Funeral Etiquette

Like everything in society, funeral etiquette and what is expected of you has evolved over time.  As always common sense and good discretion is the best guide to proper funeral etiquette. 

DO:

  • Express your condolences – It’s not easy to come up with the words to offer sympathy to someone who has just lost a loved one.  You don’t need to be a poet, simply saying something like “I am sorry for your loss, my thoughts and prayers are with you and your family” is enough.  If you can’t be at a funeral service in person, sending a card or leaving a message on a memorial website is a perfect way to express your sympathy.
  • Dress appropriately – Gone are the days of dressing up in all black for a funeral.  Wearing what you would wear for a wedding or a job interview would be the most appropriate. However, keep in mind that the family is only going to remember that you were there for them during a difficult time - what you were wearing is never going to be remembered.
  • Sign the register book – The family will keep the register book as a memento for years.  .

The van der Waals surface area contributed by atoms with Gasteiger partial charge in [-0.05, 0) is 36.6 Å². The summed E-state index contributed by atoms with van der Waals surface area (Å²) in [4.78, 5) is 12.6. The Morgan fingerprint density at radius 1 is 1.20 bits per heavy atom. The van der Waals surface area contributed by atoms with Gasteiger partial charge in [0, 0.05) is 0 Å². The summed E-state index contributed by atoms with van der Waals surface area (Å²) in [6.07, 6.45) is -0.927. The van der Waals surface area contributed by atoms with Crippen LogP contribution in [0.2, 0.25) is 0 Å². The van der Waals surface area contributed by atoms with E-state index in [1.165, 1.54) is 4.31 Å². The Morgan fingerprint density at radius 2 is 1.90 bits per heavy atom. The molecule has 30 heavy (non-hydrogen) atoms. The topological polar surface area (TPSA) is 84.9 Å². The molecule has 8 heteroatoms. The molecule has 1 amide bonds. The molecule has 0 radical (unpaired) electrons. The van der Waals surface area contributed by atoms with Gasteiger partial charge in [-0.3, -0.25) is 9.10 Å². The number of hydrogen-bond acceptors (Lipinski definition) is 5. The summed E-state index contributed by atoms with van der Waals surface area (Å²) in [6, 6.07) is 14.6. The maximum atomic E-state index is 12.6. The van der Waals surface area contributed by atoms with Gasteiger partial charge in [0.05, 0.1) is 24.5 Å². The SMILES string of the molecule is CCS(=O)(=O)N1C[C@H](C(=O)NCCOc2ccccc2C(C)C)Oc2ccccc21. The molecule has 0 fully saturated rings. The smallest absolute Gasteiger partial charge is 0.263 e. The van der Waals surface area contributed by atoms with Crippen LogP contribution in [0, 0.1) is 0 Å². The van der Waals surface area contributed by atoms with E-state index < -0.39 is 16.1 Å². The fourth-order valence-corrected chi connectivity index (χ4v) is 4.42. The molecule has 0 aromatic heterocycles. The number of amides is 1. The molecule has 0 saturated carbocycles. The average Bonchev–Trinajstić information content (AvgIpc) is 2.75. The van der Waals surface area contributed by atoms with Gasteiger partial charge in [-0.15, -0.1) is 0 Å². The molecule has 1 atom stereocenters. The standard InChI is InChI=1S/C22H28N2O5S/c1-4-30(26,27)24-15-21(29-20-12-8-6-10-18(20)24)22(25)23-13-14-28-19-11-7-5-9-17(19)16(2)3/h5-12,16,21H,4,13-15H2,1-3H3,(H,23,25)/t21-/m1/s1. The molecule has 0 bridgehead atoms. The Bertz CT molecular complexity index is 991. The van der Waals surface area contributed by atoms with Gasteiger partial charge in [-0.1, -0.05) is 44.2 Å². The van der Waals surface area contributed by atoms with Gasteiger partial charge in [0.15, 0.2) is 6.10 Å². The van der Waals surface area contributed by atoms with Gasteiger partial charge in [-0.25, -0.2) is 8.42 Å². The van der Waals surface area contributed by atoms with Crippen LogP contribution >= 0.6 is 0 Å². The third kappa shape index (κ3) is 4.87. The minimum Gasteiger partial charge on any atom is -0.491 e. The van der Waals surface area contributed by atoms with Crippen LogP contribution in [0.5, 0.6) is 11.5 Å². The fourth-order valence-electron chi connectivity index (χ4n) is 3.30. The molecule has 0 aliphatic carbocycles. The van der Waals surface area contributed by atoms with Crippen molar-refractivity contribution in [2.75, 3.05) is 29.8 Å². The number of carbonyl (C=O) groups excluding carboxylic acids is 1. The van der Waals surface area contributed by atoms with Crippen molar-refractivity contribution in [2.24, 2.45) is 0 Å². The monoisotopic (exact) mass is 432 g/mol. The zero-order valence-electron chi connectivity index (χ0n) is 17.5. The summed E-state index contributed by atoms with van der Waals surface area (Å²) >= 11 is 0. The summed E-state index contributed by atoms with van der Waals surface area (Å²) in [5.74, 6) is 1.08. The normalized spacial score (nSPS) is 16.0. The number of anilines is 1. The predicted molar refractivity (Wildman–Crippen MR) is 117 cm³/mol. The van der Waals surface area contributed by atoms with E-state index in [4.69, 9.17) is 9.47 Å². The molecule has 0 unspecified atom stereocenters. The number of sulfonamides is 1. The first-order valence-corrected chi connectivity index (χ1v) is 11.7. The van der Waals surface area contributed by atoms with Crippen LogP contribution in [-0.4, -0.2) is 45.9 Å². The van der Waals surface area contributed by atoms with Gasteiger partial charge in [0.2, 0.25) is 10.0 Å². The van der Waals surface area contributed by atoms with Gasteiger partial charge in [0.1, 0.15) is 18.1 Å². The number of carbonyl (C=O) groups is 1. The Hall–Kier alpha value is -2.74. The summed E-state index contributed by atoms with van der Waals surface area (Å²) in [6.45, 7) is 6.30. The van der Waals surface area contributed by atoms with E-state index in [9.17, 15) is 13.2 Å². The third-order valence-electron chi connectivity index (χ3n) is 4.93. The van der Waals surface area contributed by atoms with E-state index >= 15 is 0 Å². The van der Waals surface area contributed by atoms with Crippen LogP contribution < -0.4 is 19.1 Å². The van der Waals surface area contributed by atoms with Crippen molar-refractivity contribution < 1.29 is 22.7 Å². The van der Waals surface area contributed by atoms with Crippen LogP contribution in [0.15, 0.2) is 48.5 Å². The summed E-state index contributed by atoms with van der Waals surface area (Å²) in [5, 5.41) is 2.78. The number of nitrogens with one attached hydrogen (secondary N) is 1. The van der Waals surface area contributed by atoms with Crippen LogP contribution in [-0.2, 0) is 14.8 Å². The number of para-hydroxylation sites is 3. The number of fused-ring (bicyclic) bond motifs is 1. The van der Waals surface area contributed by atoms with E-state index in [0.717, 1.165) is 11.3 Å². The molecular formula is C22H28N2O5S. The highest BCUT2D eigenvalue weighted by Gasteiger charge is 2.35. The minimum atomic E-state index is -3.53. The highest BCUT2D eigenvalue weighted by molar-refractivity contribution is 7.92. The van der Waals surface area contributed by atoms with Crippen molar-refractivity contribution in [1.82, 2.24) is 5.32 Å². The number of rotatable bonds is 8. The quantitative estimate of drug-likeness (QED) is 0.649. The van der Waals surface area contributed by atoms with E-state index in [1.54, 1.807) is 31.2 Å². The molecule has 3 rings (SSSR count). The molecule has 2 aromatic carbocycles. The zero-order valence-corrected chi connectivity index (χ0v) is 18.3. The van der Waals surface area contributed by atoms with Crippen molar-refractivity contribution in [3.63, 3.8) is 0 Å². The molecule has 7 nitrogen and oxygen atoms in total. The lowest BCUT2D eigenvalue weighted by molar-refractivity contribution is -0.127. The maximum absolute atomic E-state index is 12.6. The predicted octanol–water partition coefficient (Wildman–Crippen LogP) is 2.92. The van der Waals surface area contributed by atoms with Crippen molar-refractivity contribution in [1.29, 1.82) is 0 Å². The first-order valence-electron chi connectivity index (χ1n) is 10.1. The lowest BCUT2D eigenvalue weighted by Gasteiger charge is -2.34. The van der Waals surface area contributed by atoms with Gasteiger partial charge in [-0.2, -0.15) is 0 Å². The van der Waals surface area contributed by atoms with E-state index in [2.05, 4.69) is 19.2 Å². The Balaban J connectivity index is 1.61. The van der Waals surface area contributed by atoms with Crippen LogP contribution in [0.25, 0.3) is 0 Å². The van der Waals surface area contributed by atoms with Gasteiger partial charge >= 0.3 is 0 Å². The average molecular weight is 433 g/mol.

• Give a gift – You don’t need to go overboard with your gift, after all it is the thought that counts.  Suitable gifts include; flowers, a donation to the charity of the family’s choice, or you can make a commitment of service to the family at a later date.  A commitment of service can be something as simple as cooking them dinner, or offering to clean up their house, any of the “little” things that may be neglected while a family deals with death.  Make sure you provide a signed card so the family knows who gave the gift.
  • Keep in Touch – You may feel that the family needs their space and time to grieve, but a simple phone call or note after the funeral lets the family know you care.  The months following a death is when grieving friends and family need the most support.

DON’T:

  • Leave your cell phone ringer turned on – Your phone ringing will be highly inappropriate and will cause a disturbance, so turn any ringers or notifications off. 
  • Allow your children to be a distraction – From a very young age children are aware of death, and if the funeral is for someone that was close to them (grandparent, aunt, uncle) they should be given the option to attend.  Children are always welcome in our funeral home, and are encouraged to attend visitations and funerals.
  • Be afraid to remember the good times – Funerals are obviously a time of grieving and mourning, but remembering the good times helps with the healing process.  Sharing a funny and appropriate story is acceptable, and in some cases exactly what the deceased would have wanted.